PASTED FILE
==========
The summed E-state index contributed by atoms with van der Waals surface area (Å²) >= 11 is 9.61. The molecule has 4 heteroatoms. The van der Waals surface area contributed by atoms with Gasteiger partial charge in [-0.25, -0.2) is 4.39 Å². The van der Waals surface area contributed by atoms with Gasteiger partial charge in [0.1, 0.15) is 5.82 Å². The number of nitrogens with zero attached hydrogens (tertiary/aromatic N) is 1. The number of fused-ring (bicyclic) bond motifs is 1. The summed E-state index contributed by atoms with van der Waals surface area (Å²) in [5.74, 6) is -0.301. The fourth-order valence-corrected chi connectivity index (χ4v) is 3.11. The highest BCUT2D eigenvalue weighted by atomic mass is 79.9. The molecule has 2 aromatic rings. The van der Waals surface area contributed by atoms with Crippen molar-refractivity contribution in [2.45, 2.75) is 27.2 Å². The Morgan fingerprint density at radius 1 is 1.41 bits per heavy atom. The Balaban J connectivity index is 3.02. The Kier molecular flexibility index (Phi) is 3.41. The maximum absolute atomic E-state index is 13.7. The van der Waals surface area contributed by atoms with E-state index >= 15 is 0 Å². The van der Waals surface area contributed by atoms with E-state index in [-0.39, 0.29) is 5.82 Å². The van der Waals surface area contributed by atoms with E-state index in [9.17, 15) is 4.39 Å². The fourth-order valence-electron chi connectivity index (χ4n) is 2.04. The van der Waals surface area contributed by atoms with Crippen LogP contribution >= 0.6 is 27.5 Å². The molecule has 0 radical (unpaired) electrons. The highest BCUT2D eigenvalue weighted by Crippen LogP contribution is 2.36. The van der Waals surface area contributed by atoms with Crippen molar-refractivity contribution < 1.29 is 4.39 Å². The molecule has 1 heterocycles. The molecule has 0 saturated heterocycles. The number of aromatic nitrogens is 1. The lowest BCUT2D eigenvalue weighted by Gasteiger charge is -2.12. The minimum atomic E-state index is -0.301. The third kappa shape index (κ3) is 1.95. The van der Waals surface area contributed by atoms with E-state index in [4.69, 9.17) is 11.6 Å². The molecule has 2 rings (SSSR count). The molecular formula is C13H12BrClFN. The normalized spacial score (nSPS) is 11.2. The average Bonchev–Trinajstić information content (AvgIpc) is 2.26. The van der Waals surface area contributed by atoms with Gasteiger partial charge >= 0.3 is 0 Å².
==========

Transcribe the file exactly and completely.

The summed E-state index contributed by atoms with van der Waals surface area (Å²) >= 11 is 9.61. The molecule has 4 heteroatoms. The van der Waals surface area contributed by atoms with Gasteiger partial charge in [-0.25, -0.2) is 4.39 Å². The van der Waals surface area contributed by atoms with Gasteiger partial charge in [0.1, 0.15) is 5.82 Å². The number of nitrogens with zero attached hydrogens (tertiary/aromatic N) is 1. The number of fused-ring (bicyclic) bond motifs is 1. The summed E-state index contributed by atoms with van der Waals surface area (Å²) in [5.74, 6) is -0.301. The fourth-order valence-corrected chi connectivity index (χ4v) is 3.11. The highest BCUT2D eigenvalue weighted by atomic mass is 79.9. The molecule has 2 aromatic rings. The van der Waals surface area contributed by atoms with Crippen molar-refractivity contribution in [2.45, 2.75) is 27.2 Å². The Morgan fingerprint density at radius 1 is 1.41 bits per heavy atom. The Balaban J connectivity index is 3.02. The Kier molecular flexibility index (Phi) is 3.41. The maximum absolute atomic E-state index is 13.7. The van der Waals surface area contributed by atoms with E-state index >= 15 is 0 Å². The van der Waals surface area contributed by atoms with E-state index in [-0.39, 0.29) is 5.82 Å². The van der Waals surface area contributed by atoms with E-state index in [9.17, 15) is 4.39 Å². The fourth-order valence-electron chi connectivity index (χ4n) is 2.04. The van der Waals surface area contributed by atoms with Crippen LogP contribution >= 0.6 is 27.5 Å². The molecule has 0 radical (unpaired) electrons. The highest BCUT2D eigenvalue weighted by Crippen LogP contribution is 2.36. The van der Waals surface area contributed by atoms with Crippen molar-refractivity contribution < 1.29 is 4.39 Å². The molecule has 1 heterocycles. The molecule has 0 saturated heterocycles. The number of aromatic nitrogens is 1. The lowest BCUT2D eigenvalue weighted by Gasteiger charge is -2.12. The minimum atomic E-state index is -0.301. The third kappa shape index (κ3) is 1.95. The van der Waals surface area contributed by atoms with E-state index in [4.69, 9.17) is 11.6 Å². The molecule has 2 rings (SSSR count). The molecular formula is C13H12BrClFN. The normalized spacial score (nSPS) is 11.2. The average Bonchev–Trinajstić information content (AvgIpc) is 2.26. The van der Waals surface area contributed by atoms with Gasteiger partial charge >= 0.3 is 0 Å².